1.南京信息工程大学环境科学与工程学院/江苏省大气环境监测与污染控制高技术研究重点实验室/江苏省大气环境与装备技术协同创新中心，南京 210044;2.南京工业大学生物与制药工程学院/国家生化工程技术研究中心，南京 211816
1.School of Environmental Science and Engineering, Nanjing University of Information Science and Technology / Key Laboratory of High Technology Research on Atmospheric Environment Monitoring and Pollution Control in Jiangsu Province / Jiangsu Atmospheric Environment and Equipment Technology Collaborative Innovation Center, Nanjing 210044, China;2.School of Biotechnology and Pharmaceutical Engineering, Nanjing Tech University / National Engineering Research Center for Biotechnology, Nanjing 211816, China
The National Natural Science Foundation of China
Nitrous oxide (N2O), an important greenhouse gas, has a global warming potential of 265 times higher than that of an equivalent concentration of carbon dioxide. The N2O has a long atmospheric lifetime and does deplete the ozone layer in the stratosphere. Agricultural soil is an important source of N2O, which has a characteristic of diverse generation paths, multiple impact factors, and complicated regulation processes. Mitigation of N2O emissions from agricultural soils has long been the hotspot of research in this field. N2O-reducing bacteria harboring N2O reductase can reduce N2O to dinitrogen (N2), which is the only known sink of N2O consumption as a primary substrate in the biosphere. The direct use of microorganisms to decrease N2O emissions from agricultural soils is an emerging technology. We elaborated on the biological sources and sinks of N2O emissions from agricultural soils in detail, paying special emphasis on the screening and application strategies of microorganisms that can mitigate N2O emissions. There are three strategies for the direct use of microorganisms to decrease N2O emissions from agricultural soils: (1) application of the prepared microbial inoculum directly to the agricultural soil; (2) combination of the prepared microbial inoculum with fertilizers or other carriers before being applied to the soil; (3) construction of the microbial community with N2O mitigation effect, and then direct application to the soil or in combination with a carrier before being applied to the soil. We summarized two ecological mechanisms of microbial-mediated mitigation of N2O emissions from agricultural soils. One mechanism involved employing N2O-reducing bacteria containing nosZ gene to directly convert N2O to N2 in order to mitigate N2O emissions from agricultural soils. The other mechanism utilizes plant growth-promoting rhizobacteria to alter the community composition, abundance and activity of the N2O-reducing bacteria and indirectly mitigate N2O emissions from agricultural soils. We also discussed the environmental factors that affect the reduction of N2O to N2 by directly using microorganisms and the potential challenges. The biological process of reducing N2O to N2 is affected by many environmental factors, including the availability of NO3? and carbon sources, oxygen concentration, moisture content, temperature, pH and copper concentration. Among them, Cu availability and pH are some of the most important factors that determine the activity of N2OR. Several issues need to be addressed in future studies. For example, there are only a limited number of strains that have been screened with N2O mitigating effects. It remains unknown whether the inoculum colonizes roots or survive in the environment after the inoculation. The microbial ecological mechanisms are poorly understood; such as, how the inoculum achieve their beneficial effects in environments. Moreover, we lack effective technical means to regulate the inoculum to fully exploit their beneficial effects. Further, the methods to evaluate N2O mitigating effects also need to be improved. Finally, prospects on the application of microbial-mediated mitigation of N2O emissions from agricultural soils were suggested. The review provides an important technical reference for achieving the agricultural carbon neutrality strategic goal in China.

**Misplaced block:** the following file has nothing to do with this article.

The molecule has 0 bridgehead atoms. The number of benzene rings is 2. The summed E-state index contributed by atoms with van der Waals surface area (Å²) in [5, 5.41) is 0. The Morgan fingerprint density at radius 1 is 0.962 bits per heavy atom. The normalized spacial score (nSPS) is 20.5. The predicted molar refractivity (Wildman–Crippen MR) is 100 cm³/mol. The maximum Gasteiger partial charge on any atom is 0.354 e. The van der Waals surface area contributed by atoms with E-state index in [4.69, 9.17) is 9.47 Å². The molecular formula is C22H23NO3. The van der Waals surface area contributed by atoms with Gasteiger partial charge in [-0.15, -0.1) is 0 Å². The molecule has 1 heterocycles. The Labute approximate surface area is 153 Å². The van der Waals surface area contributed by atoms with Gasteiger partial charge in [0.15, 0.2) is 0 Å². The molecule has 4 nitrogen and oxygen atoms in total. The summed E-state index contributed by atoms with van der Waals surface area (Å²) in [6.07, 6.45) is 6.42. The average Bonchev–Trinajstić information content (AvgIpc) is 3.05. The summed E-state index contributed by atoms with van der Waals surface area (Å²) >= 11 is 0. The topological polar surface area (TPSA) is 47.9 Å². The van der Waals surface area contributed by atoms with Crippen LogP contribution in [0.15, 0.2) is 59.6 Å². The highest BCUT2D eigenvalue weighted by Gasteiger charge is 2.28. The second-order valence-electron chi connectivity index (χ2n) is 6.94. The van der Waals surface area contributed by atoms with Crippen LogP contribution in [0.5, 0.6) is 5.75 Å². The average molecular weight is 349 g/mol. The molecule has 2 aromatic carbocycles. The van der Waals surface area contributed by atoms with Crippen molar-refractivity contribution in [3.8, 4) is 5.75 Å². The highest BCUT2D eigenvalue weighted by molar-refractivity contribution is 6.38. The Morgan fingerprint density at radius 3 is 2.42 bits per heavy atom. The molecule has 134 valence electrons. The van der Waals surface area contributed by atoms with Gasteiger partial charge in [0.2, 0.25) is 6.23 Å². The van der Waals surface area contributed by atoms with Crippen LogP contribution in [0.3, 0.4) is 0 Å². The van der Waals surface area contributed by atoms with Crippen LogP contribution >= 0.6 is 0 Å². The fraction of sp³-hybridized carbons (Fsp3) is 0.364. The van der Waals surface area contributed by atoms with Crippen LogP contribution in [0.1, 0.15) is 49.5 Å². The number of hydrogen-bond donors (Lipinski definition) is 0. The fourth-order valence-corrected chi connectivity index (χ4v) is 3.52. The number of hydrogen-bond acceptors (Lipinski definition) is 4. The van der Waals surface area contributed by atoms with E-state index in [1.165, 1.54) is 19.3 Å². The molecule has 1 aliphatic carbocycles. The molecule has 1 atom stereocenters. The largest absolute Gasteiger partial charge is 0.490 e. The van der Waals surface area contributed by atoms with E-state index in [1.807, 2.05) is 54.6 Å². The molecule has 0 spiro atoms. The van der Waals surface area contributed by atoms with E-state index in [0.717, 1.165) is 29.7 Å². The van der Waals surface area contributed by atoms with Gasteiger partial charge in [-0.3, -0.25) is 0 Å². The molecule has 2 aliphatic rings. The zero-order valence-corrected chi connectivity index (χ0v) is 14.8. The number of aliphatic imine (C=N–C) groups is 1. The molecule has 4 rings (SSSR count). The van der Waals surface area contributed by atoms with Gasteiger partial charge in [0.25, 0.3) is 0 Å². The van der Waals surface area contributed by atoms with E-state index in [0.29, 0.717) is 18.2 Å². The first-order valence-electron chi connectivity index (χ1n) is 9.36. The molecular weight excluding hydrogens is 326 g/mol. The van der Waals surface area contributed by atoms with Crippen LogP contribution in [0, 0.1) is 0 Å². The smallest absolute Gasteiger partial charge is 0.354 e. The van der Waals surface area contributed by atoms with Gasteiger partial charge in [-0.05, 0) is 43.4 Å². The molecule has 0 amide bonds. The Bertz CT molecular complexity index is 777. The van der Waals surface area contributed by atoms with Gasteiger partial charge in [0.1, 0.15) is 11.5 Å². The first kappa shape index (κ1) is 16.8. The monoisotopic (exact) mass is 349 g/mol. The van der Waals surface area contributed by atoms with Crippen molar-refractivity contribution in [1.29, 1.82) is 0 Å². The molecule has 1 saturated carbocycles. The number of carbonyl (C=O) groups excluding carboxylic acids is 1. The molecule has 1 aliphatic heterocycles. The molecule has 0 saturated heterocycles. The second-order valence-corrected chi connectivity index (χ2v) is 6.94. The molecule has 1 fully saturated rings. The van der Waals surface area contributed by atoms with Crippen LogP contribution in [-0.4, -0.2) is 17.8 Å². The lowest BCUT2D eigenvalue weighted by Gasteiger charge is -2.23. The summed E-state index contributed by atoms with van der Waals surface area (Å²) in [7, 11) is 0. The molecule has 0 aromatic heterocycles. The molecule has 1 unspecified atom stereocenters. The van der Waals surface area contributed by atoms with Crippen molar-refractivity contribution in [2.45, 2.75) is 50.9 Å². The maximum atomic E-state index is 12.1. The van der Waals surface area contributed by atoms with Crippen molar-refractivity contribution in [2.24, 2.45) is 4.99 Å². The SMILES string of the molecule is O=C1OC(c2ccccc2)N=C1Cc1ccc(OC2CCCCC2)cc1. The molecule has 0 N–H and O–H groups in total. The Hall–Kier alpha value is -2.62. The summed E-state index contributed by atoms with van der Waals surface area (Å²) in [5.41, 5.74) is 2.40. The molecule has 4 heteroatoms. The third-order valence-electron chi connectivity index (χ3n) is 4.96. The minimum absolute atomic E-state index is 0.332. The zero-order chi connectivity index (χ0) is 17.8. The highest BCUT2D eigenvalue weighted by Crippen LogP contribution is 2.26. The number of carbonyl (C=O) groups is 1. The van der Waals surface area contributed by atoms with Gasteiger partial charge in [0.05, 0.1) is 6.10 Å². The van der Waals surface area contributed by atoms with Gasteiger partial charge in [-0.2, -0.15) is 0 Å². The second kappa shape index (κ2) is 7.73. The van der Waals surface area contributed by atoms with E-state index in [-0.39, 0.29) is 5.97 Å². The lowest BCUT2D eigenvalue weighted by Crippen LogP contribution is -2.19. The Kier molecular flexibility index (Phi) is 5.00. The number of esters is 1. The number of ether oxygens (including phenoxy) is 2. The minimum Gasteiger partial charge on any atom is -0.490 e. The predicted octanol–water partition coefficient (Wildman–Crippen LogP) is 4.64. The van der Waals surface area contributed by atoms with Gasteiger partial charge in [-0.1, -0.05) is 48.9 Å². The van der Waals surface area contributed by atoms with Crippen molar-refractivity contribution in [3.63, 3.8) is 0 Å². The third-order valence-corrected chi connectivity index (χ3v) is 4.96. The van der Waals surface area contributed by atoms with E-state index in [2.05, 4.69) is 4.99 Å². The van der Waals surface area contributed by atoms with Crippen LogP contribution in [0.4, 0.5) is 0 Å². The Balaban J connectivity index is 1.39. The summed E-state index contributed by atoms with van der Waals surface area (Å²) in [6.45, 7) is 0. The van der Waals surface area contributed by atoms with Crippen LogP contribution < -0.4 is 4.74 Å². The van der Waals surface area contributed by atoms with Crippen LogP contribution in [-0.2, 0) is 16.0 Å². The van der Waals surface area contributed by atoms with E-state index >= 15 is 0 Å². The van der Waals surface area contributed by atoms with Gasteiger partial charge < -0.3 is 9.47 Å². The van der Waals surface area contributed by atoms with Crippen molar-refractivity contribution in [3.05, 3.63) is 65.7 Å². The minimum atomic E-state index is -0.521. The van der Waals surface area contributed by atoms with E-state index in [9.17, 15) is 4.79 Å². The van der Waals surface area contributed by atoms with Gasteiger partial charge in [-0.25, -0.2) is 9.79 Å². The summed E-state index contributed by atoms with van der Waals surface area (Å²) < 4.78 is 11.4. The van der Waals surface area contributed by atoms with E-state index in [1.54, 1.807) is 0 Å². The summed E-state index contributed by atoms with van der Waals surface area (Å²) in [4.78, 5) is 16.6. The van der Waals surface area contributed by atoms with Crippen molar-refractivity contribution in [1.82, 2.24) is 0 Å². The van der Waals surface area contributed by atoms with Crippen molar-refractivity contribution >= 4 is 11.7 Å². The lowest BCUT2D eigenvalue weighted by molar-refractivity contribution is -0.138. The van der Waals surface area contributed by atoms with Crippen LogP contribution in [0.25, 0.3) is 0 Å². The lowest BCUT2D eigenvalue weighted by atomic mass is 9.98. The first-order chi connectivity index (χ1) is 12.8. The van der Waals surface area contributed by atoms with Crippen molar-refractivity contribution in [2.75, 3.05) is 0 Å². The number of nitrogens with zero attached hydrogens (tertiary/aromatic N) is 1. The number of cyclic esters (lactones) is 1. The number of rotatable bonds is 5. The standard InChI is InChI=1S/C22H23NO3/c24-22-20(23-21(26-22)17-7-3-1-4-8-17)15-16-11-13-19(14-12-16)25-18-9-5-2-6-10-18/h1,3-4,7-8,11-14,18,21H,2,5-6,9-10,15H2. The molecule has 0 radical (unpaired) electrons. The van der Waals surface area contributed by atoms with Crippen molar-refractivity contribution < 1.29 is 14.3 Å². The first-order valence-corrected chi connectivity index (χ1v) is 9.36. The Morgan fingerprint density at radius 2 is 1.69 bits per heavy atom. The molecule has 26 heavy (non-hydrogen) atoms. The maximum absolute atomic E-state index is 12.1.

Shen Weishou, Xiong Ruonan, Zhang Huanhuan, Yang Siqi, Gao Nan. Research Progress on Microbial-Mediated Mitigation of Nitrous Oxide Emissions from Agricultural Soils[J]. Acta Pedologica Sinica,,[In Press]